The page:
Dáil | Architectural Technologist update


By Bregs Blog on 20th November 2014. Blog notes [ ].

Dáil | Architectural Technologist update

On November 18th Minister Alan Kelly in the Dáil discusses issues surrounding Architectural Technologists continued exclusion from duties associated with BC(A)R SI.9 (see link to Dáil transcript here). Both the Chartered Institute of Architectural Technologists (CIAT) and the Royal Institute of the Architects of Ireland (RIAI) “…have recently agreed to the development through Quality Qualifications Ireland structures of an agreed common standard for Architectural Technologist in line with the National Qualifications Framework“.

We have discussed the CIAT register previously in our post CIAT Architectural Technologists Register goes live today!

One might well inquire as to where the status of the Architectural Technologists and the already established RIAI register is at. Are Architectural Technologists soon to be allowed in?

Out of 7 recent Board resignations from RIAI council in the past month, one  was the Architectural Technologist Council representative, who resigned on 22nd October. This was hot on the heels of another senior Architectural Technologist resignation from the Architectural Technologists Committee (and from RIAI entirely) in September. Excluding architect board members and ex-presidents that’s two senior Architectural Technologists in two months.

“ To lose one… may be regarded as a misfortune; to lose both looks like carelessness”. 

The current situation regarding registration in general appears to be far from satisfactory for many Architectural Technologists.

We believe numbers of RIAI Architectural Technologist members has declined sharply. The lifeblood of any representative organisation is members, and a reduction in numbers, for whatever reason, should be given very careful examination.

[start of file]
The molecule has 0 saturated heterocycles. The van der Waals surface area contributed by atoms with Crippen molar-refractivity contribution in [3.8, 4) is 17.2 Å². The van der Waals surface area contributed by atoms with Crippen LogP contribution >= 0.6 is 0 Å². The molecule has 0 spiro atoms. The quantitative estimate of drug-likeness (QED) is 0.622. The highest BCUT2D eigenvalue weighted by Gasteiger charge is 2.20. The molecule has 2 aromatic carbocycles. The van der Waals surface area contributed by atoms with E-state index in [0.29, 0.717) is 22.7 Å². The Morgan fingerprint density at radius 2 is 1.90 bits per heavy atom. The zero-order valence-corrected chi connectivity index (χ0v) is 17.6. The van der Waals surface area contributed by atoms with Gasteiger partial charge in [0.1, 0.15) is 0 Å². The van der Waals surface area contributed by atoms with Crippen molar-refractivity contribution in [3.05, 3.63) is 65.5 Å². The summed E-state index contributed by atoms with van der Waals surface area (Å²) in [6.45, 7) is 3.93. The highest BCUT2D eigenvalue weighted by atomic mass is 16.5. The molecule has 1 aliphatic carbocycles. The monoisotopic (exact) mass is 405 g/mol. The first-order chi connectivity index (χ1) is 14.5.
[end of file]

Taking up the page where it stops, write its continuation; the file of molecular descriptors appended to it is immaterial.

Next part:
Transcript from Building Regulations Compliance: 18 Nov 2014:


Dáil Written answers, Tuesday, 18 November 2014

Department of Environment, Community and Local Government

Building Regulations Compliance

Terence Flanagan (Dublin North East, Independent)

519. To ask the Minister for Environment, Community and Local Government the new regulations introduced in March 2014 that apply to architectural technologists; the way he expects architectural technologists to operate considering the extra costs now involved; and if he will make a statement on the matter. [44212/14]

Alan Kelly (Tipperary North, Labour)

The Building Control (Amendment) Regulations 2014 (SI No. 9 of 2014), which came into operation on 1 March 2014, greatly strengthen the arrangements in place for the control of building activity by requiring greater accountability in relation to compliance with Building Regulations in the form of statutory certificates of design and construction, lodgement of compliance documentation, mandatory inspection during construction and validation and registration of statutory certificates. The statutory certificates of compliance must be signed by a registered professional, i.e. a person who is included on the statutory registers of architects or building surveyors established in accordance with the Building Control Act 2007, or who is a Chartered Engineer. These are the construction professions typically involved in the design of construction works in Ireland and reference to these professions in regulation is entirely appropriate.